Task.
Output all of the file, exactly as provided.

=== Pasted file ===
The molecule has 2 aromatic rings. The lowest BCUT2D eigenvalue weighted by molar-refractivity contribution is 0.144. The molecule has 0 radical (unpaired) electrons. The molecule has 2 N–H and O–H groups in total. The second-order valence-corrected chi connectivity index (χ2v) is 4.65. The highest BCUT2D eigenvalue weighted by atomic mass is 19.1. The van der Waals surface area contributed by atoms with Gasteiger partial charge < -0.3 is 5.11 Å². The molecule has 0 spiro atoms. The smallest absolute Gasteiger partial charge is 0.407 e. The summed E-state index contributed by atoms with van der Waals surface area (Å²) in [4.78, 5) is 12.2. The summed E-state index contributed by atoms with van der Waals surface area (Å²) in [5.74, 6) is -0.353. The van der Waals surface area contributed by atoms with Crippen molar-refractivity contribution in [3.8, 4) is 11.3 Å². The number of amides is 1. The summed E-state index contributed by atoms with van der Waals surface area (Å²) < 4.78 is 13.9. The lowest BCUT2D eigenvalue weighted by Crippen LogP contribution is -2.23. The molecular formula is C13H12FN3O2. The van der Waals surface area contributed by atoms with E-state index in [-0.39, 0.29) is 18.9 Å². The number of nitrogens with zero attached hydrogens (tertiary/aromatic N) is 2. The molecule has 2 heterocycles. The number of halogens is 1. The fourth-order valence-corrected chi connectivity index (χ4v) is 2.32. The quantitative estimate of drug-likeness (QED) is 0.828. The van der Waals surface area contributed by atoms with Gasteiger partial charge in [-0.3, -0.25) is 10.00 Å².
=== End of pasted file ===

The molecule has 2 aromatic rings. The lowest BCUT2D eigenvalue weighted by molar-refractivity contribution is 0.144. The molecule has 0 radical (unpaired) electrons. The molecule has 2 N–H and O–H groups in total. The second-order valence-corrected chi connectivity index (χ2v) is 4.65. The highest BCUT2D eigenvalue weighted by atomic mass is 19.1. The van der Waals surface area contributed by atoms with Gasteiger partial charge < -0.3 is 5.11 Å². The molecule has 0 spiro atoms. The smallest absolute Gasteiger partial charge is 0.407 e. The summed E-state index contributed by atoms with van der Waals surface area (Å²) in [4.78, 5) is 12.2. The summed E-state index contributed by atoms with van der Waals surface area (Å²) in [5.74, 6) is -0.353. The van der Waals surface area contributed by atoms with Crippen molar-refractivity contribution in [3.8, 4) is 11.3 Å². The number of amides is 1. The summed E-state index contributed by atoms with van der Waals surface area (Å²) < 4.78 is 13.9. The lowest BCUT2D eigenvalue weighted by Crippen LogP contribution is -2.23. The molecular formula is C13H12FN3O2. The van der Waals surface area contributed by atoms with E-state index in [-0.39, 0.29) is 18.9 Å². The number of nitrogens with zero attached hydrogens (tertiary/aromatic N) is 2. The molecule has 2 heterocycles. The number of halogens is 1. The fourth-order valence-corrected chi connectivity index (χ4v) is 2.32. The quantitative estimate of drug-likeness (QED) is 0.828. The van der Waals surface area contributed by atoms with Gasteiger partial charge in [-0.3, -0.25) is 10.00 Å².